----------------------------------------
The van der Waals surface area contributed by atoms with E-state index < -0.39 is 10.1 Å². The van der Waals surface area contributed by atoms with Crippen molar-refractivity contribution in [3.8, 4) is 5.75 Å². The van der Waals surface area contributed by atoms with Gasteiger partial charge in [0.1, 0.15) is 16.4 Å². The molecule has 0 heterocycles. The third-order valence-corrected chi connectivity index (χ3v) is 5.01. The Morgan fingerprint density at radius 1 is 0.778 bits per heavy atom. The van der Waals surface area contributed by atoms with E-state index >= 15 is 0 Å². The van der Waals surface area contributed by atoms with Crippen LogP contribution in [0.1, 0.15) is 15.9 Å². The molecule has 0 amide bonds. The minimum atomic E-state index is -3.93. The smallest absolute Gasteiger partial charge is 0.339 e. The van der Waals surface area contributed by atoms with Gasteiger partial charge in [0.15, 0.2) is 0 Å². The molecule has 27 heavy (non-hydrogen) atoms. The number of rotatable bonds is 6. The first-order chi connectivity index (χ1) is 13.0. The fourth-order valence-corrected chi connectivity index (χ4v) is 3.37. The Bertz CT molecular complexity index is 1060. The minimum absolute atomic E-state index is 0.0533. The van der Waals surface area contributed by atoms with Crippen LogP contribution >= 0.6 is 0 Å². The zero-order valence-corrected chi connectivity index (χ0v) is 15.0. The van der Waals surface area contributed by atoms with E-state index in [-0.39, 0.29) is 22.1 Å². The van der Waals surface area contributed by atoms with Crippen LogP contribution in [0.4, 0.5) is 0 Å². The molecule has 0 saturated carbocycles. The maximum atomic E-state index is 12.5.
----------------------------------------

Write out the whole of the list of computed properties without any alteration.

The van der Waals surface area contributed by atoms with E-state index < -0.39 is 10.1 Å². The van der Waals surface area contributed by atoms with Crippen molar-refractivity contribution in [3.8, 4) is 5.75 Å². The van der Waals surface area contributed by atoms with Gasteiger partial charge in [0.1, 0.15) is 16.4 Å². The molecule has 0 heterocycles. The third-order valence-corrected chi connectivity index (χ3v) is 5.01. The Morgan fingerprint density at radius 1 is 0.778 bits per heavy atom. The van der Waals surface area contributed by atoms with E-state index >= 15 is 0 Å². The van der Waals surface area contributed by atoms with Crippen LogP contribution in [0.1, 0.15) is 15.9 Å². The molecule has 0 amide bonds. The minimum atomic E-state index is -3.93. The smallest absolute Gasteiger partial charge is 0.339 e. The van der Waals surface area contributed by atoms with Gasteiger partial charge in [0.15, 0.2) is 0 Å². The molecule has 27 heavy (non-hydrogen) atoms. The number of rotatable bonds is 6. The first-order chi connectivity index (χ1) is 13.0. The fourth-order valence-corrected chi connectivity index (χ4v) is 3.37. The Bertz CT molecular complexity index is 1060. The minimum absolute atomic E-state index is 0.0533. The van der Waals surface area contributed by atoms with Crippen LogP contribution >= 0.6 is 0 Å². The zero-order valence-corrected chi connectivity index (χ0v) is 15.0. The van der Waals surface area contributed by atoms with E-state index in [-0.39, 0.29) is 22.1 Å². The van der Waals surface area contributed by atoms with Crippen LogP contribution in [0.4, 0.5) is 0 Å². The molecule has 0 saturated carbocycles. The maximum atomic E-state index is 12.5.